Types of Wood

Cherry

Cherry

Cherry

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Natural cherry wood is perhaps the most prized furniture hardwood in America. Easily the most popular seller, cherry is a smooth-grained, reddish-brown hardwood that comes from the American Black Cherry fruit tree.

Walnut

Cherry

Cherry

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Walnut is an all-around popular choice for woodworking.  It has a fine texture and works extremely well with hand and power tools.  Walnut is prized for use in furniture, cabinets, cutting boards, gunstocks, and a multitude of other projects. 

Ash

Cherry

Cedar

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  The ash belongs to the so-called heartwood trees: the heart and sapwood are generally whitish to yellowish or white-reddish. Occasionally a light or dark-brown colored heartwood can develop, in rare cases an olive colored heartwood develops, the wood of which is much in demand due to its similarity to olive tree wood.

Cedar

Mahogany

Cedar

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Cedar has a very colorful grain that tends to be a reddish to violet-brown color. This type of wood is prone to knots and makes for interesting finished pieces.

Maple

Mahogany

Mahogany

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  Maple is a beautiful wood to apply a clear coat. The tight grain makes pore filling unnecessary and it is easy to get a glass like finish The maple can be very white and often show nice curl. The heartwood is tan to gray in color, often with extreme color changes.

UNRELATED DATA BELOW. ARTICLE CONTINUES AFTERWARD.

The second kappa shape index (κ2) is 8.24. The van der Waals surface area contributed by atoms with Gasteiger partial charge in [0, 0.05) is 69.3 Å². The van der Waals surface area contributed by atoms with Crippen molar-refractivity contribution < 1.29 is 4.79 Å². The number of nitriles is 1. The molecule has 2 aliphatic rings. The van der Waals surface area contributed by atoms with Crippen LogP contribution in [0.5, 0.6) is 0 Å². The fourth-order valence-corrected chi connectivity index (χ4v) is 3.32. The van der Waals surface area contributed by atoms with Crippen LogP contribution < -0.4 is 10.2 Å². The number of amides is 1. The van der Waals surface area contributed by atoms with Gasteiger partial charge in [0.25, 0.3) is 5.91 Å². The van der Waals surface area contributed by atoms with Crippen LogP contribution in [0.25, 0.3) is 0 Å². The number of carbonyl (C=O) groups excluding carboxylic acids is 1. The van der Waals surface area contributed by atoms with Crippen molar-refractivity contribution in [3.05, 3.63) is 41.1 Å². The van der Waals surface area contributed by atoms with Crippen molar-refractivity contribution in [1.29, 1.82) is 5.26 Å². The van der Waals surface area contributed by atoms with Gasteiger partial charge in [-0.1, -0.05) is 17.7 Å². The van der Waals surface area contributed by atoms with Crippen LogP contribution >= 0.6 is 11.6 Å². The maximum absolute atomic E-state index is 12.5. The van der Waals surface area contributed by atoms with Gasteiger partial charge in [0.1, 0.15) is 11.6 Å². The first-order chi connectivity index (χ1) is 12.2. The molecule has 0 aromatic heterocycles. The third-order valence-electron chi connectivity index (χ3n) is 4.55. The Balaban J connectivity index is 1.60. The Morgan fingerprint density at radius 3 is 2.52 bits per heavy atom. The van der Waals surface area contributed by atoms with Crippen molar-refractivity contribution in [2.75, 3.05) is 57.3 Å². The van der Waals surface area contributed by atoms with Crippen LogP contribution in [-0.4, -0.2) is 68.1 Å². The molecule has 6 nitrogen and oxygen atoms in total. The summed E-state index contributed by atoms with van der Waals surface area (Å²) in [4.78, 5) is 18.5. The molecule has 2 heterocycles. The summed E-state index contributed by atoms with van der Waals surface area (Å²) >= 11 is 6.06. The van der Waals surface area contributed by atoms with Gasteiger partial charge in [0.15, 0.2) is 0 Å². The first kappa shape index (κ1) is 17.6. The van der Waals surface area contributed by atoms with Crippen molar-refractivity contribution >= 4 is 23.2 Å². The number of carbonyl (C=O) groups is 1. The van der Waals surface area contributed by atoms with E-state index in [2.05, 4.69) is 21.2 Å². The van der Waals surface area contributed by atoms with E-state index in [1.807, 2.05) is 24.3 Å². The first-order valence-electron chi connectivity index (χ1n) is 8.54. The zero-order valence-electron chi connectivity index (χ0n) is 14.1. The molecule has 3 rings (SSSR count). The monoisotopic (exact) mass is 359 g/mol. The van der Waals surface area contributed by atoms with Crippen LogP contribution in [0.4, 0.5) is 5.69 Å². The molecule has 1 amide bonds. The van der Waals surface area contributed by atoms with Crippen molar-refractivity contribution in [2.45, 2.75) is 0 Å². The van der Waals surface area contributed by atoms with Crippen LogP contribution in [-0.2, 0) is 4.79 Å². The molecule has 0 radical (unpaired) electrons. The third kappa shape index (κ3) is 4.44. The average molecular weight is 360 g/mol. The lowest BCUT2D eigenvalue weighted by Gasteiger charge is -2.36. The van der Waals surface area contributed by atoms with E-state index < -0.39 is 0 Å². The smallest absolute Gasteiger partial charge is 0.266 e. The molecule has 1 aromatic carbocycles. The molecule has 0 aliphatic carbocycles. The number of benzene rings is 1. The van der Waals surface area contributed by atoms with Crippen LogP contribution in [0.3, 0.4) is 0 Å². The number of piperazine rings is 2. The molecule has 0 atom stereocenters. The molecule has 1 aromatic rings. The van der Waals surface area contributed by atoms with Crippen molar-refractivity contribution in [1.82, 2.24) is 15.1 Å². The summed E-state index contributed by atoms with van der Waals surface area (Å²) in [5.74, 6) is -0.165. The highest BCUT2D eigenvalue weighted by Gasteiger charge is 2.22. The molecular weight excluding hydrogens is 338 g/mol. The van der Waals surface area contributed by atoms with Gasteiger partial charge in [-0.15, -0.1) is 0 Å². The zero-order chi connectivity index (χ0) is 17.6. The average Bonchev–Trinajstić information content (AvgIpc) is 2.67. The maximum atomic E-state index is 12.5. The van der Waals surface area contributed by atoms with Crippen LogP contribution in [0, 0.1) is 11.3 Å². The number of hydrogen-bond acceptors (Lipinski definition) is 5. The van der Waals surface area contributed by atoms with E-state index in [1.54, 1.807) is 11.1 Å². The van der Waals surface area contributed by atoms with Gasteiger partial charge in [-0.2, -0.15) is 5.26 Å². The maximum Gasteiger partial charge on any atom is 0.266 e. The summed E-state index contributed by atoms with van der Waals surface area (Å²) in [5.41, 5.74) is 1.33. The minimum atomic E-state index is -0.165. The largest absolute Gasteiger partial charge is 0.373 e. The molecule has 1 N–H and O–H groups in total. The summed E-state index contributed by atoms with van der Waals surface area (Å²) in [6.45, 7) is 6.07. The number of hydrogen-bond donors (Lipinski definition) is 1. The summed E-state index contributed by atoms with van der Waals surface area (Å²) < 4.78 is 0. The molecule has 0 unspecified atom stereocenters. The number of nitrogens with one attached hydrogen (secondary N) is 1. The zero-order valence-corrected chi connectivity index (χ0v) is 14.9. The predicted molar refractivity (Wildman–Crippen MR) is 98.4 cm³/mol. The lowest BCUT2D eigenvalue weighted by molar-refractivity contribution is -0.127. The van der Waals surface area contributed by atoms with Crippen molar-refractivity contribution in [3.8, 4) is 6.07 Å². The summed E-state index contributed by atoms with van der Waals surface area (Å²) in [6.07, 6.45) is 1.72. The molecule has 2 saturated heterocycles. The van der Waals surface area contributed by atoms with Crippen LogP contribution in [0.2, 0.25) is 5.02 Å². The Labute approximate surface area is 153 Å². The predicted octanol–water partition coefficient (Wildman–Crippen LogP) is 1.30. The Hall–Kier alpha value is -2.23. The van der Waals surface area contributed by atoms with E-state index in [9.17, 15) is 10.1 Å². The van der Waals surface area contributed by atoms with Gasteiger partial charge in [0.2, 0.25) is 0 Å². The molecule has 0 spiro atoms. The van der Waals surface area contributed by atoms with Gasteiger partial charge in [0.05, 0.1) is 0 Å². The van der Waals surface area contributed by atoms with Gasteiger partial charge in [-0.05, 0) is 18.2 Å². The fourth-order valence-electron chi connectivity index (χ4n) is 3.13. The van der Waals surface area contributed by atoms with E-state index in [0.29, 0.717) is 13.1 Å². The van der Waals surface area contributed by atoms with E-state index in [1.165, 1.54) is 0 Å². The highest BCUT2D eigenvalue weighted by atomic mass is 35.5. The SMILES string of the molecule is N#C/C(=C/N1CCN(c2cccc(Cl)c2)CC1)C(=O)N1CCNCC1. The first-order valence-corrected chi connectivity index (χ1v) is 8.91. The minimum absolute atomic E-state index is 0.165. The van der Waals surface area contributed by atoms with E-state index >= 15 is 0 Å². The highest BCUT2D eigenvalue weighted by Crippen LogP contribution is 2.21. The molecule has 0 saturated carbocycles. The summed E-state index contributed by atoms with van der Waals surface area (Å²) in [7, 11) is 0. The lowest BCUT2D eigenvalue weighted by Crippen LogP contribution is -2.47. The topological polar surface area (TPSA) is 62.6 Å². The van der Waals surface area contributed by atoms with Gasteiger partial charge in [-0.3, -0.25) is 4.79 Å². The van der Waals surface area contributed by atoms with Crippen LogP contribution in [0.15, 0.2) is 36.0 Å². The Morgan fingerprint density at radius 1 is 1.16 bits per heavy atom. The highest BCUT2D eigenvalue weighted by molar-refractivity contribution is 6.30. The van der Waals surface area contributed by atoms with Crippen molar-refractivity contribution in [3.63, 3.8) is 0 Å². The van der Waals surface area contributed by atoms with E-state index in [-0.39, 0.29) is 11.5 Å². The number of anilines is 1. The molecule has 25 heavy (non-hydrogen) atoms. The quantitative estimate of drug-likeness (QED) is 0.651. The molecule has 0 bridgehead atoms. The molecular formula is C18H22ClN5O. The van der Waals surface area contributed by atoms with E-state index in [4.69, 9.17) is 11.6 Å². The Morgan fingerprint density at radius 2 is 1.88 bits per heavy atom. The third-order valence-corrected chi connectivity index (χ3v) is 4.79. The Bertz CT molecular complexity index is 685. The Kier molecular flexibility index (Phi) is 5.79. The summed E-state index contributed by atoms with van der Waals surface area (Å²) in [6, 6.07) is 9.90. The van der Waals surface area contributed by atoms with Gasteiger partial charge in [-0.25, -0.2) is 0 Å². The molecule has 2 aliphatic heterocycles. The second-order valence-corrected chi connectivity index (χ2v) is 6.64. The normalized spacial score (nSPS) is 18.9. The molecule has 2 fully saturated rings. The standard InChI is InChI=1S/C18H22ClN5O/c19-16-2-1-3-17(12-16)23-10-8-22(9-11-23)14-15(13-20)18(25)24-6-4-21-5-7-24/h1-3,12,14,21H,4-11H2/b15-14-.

Mahogany

Mahogany

Mahogany

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Mahogany is a much sought-after wood, based on it's resilience and beauty. It is commonly regarded as the world's leading wood for fine quality furniture, cabinets, sculptures and carvings.

Oak

Hickory

Pine

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Oak is the most common of all the hardwoods. Its familiar grain pattern has become so popular that oak furniture, particularly antique furniture, is referred to as "traditional." 

  

Pine

Hickory

Pine

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    All of the pines produce branches at the nodes of the trunk in a whorl shape.  This characteristic allows you to place the growth rings of the branches into specific locations on the piece to give a unique look.

Hickory

Hickory

Hickory

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Hickory wood can display a wide range of colors. Some pieces contain a light yellowish-brown color; others have dark reddish-brown streaks and others black line spalting. It will often contain a variety of colors. Hickory is closely related to pecan and is very similar in appearance.

Zebra

Cypress

Hickory

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Zebrawood heartwood is a golden-yellow with narrow veining or streaks of dark brown to black which gives quartered surfaces a zebra-stripe appearance. Grain is interlocked or wavy and produces alternating hard and soft grained material. Texture is coarse with a lustrous surface.

Poplar

Cypress

Cypress

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Poplar is suitable for furniture framing, drawers, toys, flooring, boxes and crates, veneers and plywood. Soft, yet versatile. Woolly, yet splinter resistant. Poplar is a time-tested and proven wood for both amateur woodworkers and seasoned furniture makers.

Cypress

Cypress

Cypress

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Color tends to be a light, yellowish brown. Sapwood is nearly white. Some boards can have scattered pockets of darker wood that have been attacked by fungi, which is sometimes called pecky cypress. It has a straight grain and medium to coarse texture.